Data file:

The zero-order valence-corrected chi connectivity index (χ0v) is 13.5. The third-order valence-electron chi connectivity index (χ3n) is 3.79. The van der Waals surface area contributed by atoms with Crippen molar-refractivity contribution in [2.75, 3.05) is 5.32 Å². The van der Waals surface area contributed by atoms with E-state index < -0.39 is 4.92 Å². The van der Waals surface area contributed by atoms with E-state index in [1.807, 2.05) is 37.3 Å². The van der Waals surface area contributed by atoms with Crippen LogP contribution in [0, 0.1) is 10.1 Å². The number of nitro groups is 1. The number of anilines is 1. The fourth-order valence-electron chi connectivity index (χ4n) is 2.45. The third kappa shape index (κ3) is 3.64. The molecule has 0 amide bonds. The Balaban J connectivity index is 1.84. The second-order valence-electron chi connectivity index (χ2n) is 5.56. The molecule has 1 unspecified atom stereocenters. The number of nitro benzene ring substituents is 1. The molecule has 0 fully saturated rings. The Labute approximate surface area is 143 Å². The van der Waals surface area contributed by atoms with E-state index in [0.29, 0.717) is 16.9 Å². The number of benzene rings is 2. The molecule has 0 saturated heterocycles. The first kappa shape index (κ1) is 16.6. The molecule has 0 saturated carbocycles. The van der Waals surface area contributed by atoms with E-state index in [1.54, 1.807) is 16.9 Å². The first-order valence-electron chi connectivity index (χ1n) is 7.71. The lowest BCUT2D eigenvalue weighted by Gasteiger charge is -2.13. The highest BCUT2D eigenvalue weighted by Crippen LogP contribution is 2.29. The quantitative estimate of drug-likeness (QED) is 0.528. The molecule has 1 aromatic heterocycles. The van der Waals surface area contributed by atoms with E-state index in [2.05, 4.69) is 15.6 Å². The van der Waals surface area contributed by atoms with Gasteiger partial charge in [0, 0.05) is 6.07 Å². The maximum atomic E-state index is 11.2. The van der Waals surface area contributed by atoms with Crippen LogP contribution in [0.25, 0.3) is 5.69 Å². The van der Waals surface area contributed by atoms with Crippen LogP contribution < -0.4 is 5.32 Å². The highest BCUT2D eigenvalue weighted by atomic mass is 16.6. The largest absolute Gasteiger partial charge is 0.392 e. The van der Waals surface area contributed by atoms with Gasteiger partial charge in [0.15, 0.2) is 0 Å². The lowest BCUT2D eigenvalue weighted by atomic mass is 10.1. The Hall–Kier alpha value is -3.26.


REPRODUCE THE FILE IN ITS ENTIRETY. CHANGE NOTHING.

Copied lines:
The zero-order valence-corrected chi connectivity index (χ0v) is 13.5. The third-order valence-electron chi connectivity index (χ3n) is 3.79. The van der Waals surface area contributed by atoms with Crippen molar-refractivity contribution in [2.75, 3.05) is 5.32 Å². The van der Waals surface area contributed by atoms with E-state index < -0.39 is 4.92 Å². The van der Waals surface area contributed by atoms with E-state index in [1.807, 2.05) is 37.3 Å². The van der Waals surface area contributed by atoms with Crippen LogP contribution in [0, 0.1) is 10.1 Å². The number of nitro groups is 1. The number of anilines is 1. The fourth-order valence-electron chi connectivity index (χ4n) is 2.45. The third kappa shape index (κ3) is 3.64. The molecule has 0 amide bonds. The Balaban J connectivity index is 1.84. The second-order valence-electron chi connectivity index (χ2n) is 5.56. The molecule has 1 unspecified atom stereocenters. The number of nitro benzene ring substituents is 1. The molecule has 0 fully saturated rings. The Labute approximate surface area is 143 Å². The van der Waals surface area contributed by atoms with E-state index in [0.29, 0.717) is 16.9 Å². The number of benzene rings is 2. The molecule has 0 saturated heterocycles. The first kappa shape index (κ1) is 16.6. The molecule has 0 saturated carbocycles. The van der Waals surface area contributed by atoms with E-state index in [1.54, 1.807) is 16.9 Å². The first-order valence-electron chi connectivity index (χ1n) is 7.71. The lowest BCUT2D eigenvalue weighted by Gasteiger charge is -2.13. The highest BCUT2D eigenvalue weighted by Crippen LogP contribution is 2.29. The quantitative estimate of drug-likeness (QED) is 0.528. The molecule has 1 aromatic heterocycles. The van der Waals surface area contributed by atoms with E-state index in [2.05, 4.69) is 15.6 Å². The van der Waals surface area contributed by atoms with Gasteiger partial charge in [0, 0.05) is 6.07 Å². The maximum atomic E-state index is 11.2. The van der Waals surface area contributed by atoms with Crippen LogP contribution in [0.25, 0.3) is 5.69 Å². The van der Waals surface area contributed by atoms with Crippen LogP contribution < -0.4 is 5.32 Å². The highest BCUT2D eigenvalue weighted by atomic mass is 16.6. The largest absolute Gasteiger partial charge is 0.392 e. The van der Waals surface area contributed by atoms with Gasteiger partial charge in [0.15, 0.2) is 0 Å². The lowest BCUT2D eigenvalue weighted by atomic mass is 10.1. The Hall–Kier alpha value is -3.26.